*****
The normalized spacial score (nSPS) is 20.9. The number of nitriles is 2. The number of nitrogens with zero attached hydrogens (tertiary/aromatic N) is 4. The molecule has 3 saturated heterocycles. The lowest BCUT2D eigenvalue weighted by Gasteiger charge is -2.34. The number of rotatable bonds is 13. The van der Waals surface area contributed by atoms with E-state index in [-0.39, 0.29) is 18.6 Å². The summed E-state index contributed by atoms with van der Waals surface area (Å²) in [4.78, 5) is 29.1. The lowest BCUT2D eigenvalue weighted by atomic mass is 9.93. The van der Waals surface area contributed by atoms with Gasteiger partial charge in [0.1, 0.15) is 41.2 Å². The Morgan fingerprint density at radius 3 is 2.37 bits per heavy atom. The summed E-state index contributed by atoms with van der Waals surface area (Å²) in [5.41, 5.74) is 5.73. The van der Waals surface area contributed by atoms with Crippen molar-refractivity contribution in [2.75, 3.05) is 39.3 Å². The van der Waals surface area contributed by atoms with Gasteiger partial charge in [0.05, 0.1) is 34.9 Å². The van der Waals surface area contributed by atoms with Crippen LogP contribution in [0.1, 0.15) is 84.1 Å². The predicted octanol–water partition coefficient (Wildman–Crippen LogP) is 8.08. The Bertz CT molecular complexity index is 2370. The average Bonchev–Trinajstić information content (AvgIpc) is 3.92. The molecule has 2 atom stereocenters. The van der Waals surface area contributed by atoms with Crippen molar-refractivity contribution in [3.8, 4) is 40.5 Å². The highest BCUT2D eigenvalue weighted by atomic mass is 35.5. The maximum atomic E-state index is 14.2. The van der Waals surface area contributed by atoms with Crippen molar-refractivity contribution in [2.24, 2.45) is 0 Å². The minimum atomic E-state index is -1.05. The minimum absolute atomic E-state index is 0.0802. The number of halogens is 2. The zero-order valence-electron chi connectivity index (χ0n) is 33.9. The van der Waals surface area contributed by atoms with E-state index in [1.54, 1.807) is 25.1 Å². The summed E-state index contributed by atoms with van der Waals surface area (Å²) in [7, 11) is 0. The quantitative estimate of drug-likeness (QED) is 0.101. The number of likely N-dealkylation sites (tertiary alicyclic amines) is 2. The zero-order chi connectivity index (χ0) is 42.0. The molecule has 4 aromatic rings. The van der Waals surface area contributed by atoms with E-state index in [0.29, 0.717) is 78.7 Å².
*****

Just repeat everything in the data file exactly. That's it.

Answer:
The normalized spacial score (nSPS) is 20.9. The number of nitriles is 2. The number of nitrogens with zero attached hydrogens (tertiary/aromatic N) is 4. The molecule has 3 saturated heterocycles. The lowest BCUT2D eigenvalue weighted by Gasteiger charge is -2.34. The number of rotatable bonds is 13. The van der Waals surface area contributed by atoms with E-state index in [-0.39, 0.29) is 18.6 Å². The summed E-state index contributed by atoms with van der Waals surface area (Å²) in [4.78, 5) is 29.1. The lowest BCUT2D eigenvalue weighted by atomic mass is 9.93. The van der Waals surface area contributed by atoms with Gasteiger partial charge in [0.1, 0.15) is 41.2 Å². The Morgan fingerprint density at radius 3 is 2.37 bits per heavy atom. The summed E-state index contributed by atoms with van der Waals surface area (Å²) in [5.41, 5.74) is 5.73. The van der Waals surface area contributed by atoms with Crippen molar-refractivity contribution in [2.75, 3.05) is 39.3 Å². The van der Waals surface area contributed by atoms with Gasteiger partial charge in [0.05, 0.1) is 34.9 Å². The van der Waals surface area contributed by atoms with Crippen LogP contribution in [0.1, 0.15) is 84.1 Å². The predicted octanol–water partition coefficient (Wildman–Crippen LogP) is 8.08. The Bertz CT molecular complexity index is 2370. The average Bonchev–Trinajstić information content (AvgIpc) is 3.92. The molecule has 2 atom stereocenters. The van der Waals surface area contributed by atoms with Crippen molar-refractivity contribution in [3.8, 4) is 40.5 Å². The highest BCUT2D eigenvalue weighted by atomic mass is 35.5. The maximum atomic E-state index is 14.2. The van der Waals surface area contributed by atoms with Crippen molar-refractivity contribution in [2.24, 2.45) is 0 Å². The minimum atomic E-state index is -1.05. The minimum absolute atomic E-state index is 0.0802. The number of halogens is 2. The zero-order valence-electron chi connectivity index (χ0n) is 33.9. The van der Waals surface area contributed by atoms with E-state index in [1.54, 1.807) is 25.1 Å². The summed E-state index contributed by atoms with van der Waals surface area (Å²) in [7, 11) is 0. The quantitative estimate of drug-likeness (QED) is 0.101. The number of likely N-dealkylation sites (tertiary alicyclic amines) is 2. The zero-order chi connectivity index (χ0) is 42.0. The molecule has 4 aromatic rings. The van der Waals surface area contributed by atoms with E-state index in [0.29, 0.717) is 78.7 Å².